As competition heats up for the cable TV industry, Time Warner (TWX) is responding the way it always has -- by spending money to develop new services.
In a meeting with analysts Wednesday, Time Warner executives acknowledged that one reason cable operating margins dropped in the fourth quarter was the accelerating investment in telephone service to be offered over cable TV systems.
Driving that speed-up, said CEO Dick Parsons, was Time Warner Cable's desire to defend its subscriber base from poaching by satellite TV services, and to win back some of the customers it had lost to direct broadcast satellite.
In fact, the company acknowledged Wednesday that basic cable service -- that is, a straightforward lineup of video channels without add-ons like interactive TV, high-speed data and telephony -- is a no-growth business.
"Satellite is a real competitor, and the competition is getting tougher," Parsons said.
Wednesday's comments from Parsons and other Time Warner executives illustrate a fundamental challenge faced by Time Warner and other cable operators, especially following the deal by Rupert Murdoch's
to take a controlling stake in
, which operates the DirecTV DBS service.
Following billion-dollar cable TV upgrades over the past few years, operators -- including Time Warner -- have promised investors that capital expenditures are declining, and that they'll increasingly be generators of free cash flow, or cash flow after capex and interest expense have been subtracted out.
Yet, as Time Warner's disclosure about the accelerating investment in telephony rollout indicates, investors are forced to wonder how costly it will be for cable operators to invest in new services as they fight DBS for market share.
The market share won through advanced services and the costs of that market share are especially important since -- as Time Warner executives acknowledged on the call -- plain-vanilla basic cable service is a low-growth or no-growth business. And since Time Warner is the nation's second-largest operator of cable TV systems (only
is larger), any challenges faced by Time Warner are no doubt faced by other publicly traded operators.
Though it may be difficult to quantify the costs of the antisatellite investment, certainly the effect is real, as illustrated by the company's response Wednesday to an analyst's question about why operating leverage declined at its cable systems. (Adjusted operating cash flow margin slipped from 40.2% in the fourth quarter of 2002 to 39.8% in the fourth quarter of 2003, while revenue grew from $1.8 billion to $2 billion.)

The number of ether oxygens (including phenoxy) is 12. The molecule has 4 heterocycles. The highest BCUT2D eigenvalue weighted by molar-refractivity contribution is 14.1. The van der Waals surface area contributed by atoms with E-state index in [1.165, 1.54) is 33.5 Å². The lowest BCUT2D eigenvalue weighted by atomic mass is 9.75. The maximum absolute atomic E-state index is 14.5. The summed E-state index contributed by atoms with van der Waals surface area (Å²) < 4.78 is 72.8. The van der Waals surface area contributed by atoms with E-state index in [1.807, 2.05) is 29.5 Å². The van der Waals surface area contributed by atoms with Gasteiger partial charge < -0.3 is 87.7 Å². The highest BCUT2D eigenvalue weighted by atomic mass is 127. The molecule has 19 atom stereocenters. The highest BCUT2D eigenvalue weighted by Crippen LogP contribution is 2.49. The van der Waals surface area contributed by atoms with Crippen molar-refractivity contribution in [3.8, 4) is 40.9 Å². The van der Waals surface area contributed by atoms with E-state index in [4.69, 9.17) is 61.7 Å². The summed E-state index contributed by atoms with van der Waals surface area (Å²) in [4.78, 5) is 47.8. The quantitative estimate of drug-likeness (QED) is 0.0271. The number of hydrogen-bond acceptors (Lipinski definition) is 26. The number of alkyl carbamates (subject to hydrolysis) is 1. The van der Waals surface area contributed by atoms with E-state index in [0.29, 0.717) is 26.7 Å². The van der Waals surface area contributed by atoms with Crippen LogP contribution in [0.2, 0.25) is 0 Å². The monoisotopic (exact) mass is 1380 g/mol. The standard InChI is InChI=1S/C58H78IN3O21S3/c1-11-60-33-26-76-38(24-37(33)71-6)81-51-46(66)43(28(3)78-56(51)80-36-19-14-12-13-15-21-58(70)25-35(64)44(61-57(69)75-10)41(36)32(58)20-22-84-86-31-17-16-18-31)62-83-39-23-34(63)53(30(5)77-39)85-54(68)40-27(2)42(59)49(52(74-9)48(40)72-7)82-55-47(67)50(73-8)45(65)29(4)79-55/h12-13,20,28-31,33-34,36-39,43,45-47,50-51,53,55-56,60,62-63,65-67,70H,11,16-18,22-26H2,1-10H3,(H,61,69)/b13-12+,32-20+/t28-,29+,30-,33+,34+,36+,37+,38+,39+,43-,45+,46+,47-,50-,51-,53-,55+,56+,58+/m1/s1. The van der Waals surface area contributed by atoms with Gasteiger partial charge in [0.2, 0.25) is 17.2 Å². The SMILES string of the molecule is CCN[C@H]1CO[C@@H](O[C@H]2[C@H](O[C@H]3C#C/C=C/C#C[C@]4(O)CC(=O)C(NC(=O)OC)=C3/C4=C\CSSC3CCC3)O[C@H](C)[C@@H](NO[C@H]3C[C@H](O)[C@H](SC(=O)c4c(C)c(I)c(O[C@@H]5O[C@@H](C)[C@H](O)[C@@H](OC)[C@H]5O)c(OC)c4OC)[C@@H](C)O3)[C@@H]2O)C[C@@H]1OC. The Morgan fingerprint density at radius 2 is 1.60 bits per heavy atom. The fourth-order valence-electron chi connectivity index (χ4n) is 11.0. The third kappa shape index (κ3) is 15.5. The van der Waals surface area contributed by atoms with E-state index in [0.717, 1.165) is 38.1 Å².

After factoring out various items that may have affected operating margins, CFO Wayne Pace said that one issue affecting fourth-quarter cable margins was the company's decision to accelerate the planned rollout of its new telephony service, also known as voice-over-Internet protocol, or VoIP. The company, which started offering VoIP in its Portland, Maine, system last spring, has said it hopes to introduce the service throughout its systems by the end of 2004.
Later in the call, Parsons said that one reason for the sped-up introduction of VoIP was the company's desire to fight off satellite competition. Making a point often hammered home by
, a cable operator that has been offering telephone service to subscribers for several years, Parsons said he was hopeful that adding voice to video and data services would increase the loyalty of Time Warner Cable subscribers.
Adding telephony will boost subscriptions to high-speed data, conjectured Parsons. The voice-video-data "triple play bundle," as he put it, is going to give the cable modem business "another kick."
VoIP could even be used to lure satellite subscribers back to cable, he said.
Despite those possible winbacks, Time Warner doesn't have high hopes for expanding the penetration of basic services. Growth will likely come from advanced services, not growth in basic customers, said Pace.
In fact, over the past year, Time Warner Cable has extended its systems to pass 293,000 additional homes that could subscribe to cable -- but it has netted only 5,000 additional customers.
So, though things are looking up in many ways for Time Warner's cable operations and other businesses, an old question lingers: How much will it cost?